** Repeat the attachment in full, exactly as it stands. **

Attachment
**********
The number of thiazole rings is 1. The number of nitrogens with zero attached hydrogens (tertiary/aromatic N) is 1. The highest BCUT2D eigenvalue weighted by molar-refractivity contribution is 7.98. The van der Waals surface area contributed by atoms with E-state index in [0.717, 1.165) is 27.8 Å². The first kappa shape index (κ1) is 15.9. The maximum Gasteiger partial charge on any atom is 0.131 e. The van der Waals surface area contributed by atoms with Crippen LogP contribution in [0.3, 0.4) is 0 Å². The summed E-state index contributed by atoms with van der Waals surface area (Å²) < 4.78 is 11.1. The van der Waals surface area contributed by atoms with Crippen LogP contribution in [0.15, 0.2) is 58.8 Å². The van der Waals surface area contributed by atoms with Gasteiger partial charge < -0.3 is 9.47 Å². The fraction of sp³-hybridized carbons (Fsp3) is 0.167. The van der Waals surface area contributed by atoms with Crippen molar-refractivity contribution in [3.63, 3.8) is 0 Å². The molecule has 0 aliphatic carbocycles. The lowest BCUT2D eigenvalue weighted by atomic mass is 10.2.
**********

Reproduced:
The number of thiazole rings is 1. The number of nitrogens with zero attached hydrogens (tertiary/aromatic N) is 1. The highest BCUT2D eigenvalue weighted by molar-refractivity contribution is 7.98. The van der Waals surface area contributed by atoms with E-state index in [0.717, 1.165) is 27.8 Å². The first kappa shape index (κ1) is 15.9. The maximum Gasteiger partial charge on any atom is 0.131 e. The van der Waals surface area contributed by atoms with Crippen LogP contribution in [0.3, 0.4) is 0 Å². The summed E-state index contributed by atoms with van der Waals surface area (Å²) < 4.78 is 11.1. The van der Waals surface area contributed by atoms with Crippen LogP contribution in [0.15, 0.2) is 58.8 Å². The van der Waals surface area contributed by atoms with Gasteiger partial charge < -0.3 is 9.47 Å². The fraction of sp³-hybridized carbons (Fsp3) is 0.167. The van der Waals surface area contributed by atoms with Crippen molar-refractivity contribution in [3.63, 3.8) is 0 Å². The molecule has 0 aliphatic carbocycles. The lowest BCUT2D eigenvalue weighted by atomic mass is 10.2.